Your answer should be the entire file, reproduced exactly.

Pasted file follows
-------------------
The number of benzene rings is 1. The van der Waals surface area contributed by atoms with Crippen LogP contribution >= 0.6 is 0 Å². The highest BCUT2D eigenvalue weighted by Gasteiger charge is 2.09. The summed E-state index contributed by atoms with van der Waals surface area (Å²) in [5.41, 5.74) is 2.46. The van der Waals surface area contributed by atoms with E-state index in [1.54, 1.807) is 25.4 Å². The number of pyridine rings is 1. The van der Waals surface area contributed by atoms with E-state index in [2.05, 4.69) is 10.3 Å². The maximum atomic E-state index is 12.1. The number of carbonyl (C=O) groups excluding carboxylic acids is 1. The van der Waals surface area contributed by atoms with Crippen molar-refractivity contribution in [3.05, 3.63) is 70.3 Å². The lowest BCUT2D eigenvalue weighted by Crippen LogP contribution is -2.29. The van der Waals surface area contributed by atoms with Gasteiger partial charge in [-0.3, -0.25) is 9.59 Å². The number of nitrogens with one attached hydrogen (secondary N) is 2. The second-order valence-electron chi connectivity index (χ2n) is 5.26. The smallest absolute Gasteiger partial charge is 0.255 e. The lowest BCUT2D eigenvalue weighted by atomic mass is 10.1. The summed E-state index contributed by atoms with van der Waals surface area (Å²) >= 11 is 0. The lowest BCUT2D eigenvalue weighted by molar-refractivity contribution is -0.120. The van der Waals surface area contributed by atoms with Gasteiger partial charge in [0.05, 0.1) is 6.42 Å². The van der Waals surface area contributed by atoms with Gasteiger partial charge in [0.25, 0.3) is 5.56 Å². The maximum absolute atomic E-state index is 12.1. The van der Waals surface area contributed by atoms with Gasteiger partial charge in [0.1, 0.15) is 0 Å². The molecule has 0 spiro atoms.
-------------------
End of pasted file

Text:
The number of benzene rings is 1. The van der Waals surface area contributed by atoms with Crippen LogP contribution >= 0.6 is 0 Å². The highest BCUT2D eigenvalue weighted by Gasteiger charge is 2.09. The summed E-state index contributed by atoms with van der Waals surface area (Å²) in [5.41, 5.74) is 2.46. The van der Waals surface area contributed by atoms with E-state index in [1.54, 1.807) is 25.4 Å². The number of pyridine rings is 1. The van der Waals surface area contributed by atoms with E-state index in [2.05, 4.69) is 10.3 Å². The maximum atomic E-state index is 12.1. The number of carbonyl (C=O) groups excluding carboxylic acids is 1. The van der Waals surface area contributed by atoms with Crippen molar-refractivity contribution in [3.05, 3.63) is 70.3 Å². The lowest BCUT2D eigenvalue weighted by Crippen LogP contribution is -2.29. The van der Waals surface area contributed by atoms with Gasteiger partial charge in [-0.3, -0.25) is 9.59 Å². The number of nitrogens with one attached hydrogen (secondary N) is 2. The second-order valence-electron chi connectivity index (χ2n) is 5.26. The smallest absolute Gasteiger partial charge is 0.255 e. The lowest BCUT2D eigenvalue weighted by atomic mass is 10.1. The summed E-state index contributed by atoms with van der Waals surface area (Å²) >= 11 is 0. The lowest BCUT2D eigenvalue weighted by molar-refractivity contribution is -0.120. The van der Waals surface area contributed by atoms with Gasteiger partial charge in [0.05, 0.1) is 6.42 Å². The van der Waals surface area contributed by atoms with Gasteiger partial charge in [0.25, 0.3) is 5.56 Å². The maximum absolute atomic E-state index is 12.1. The van der Waals surface area contributed by atoms with Gasteiger partial charge in [0.1, 0.15) is 0 Å². The molecule has 0 spiro atoms.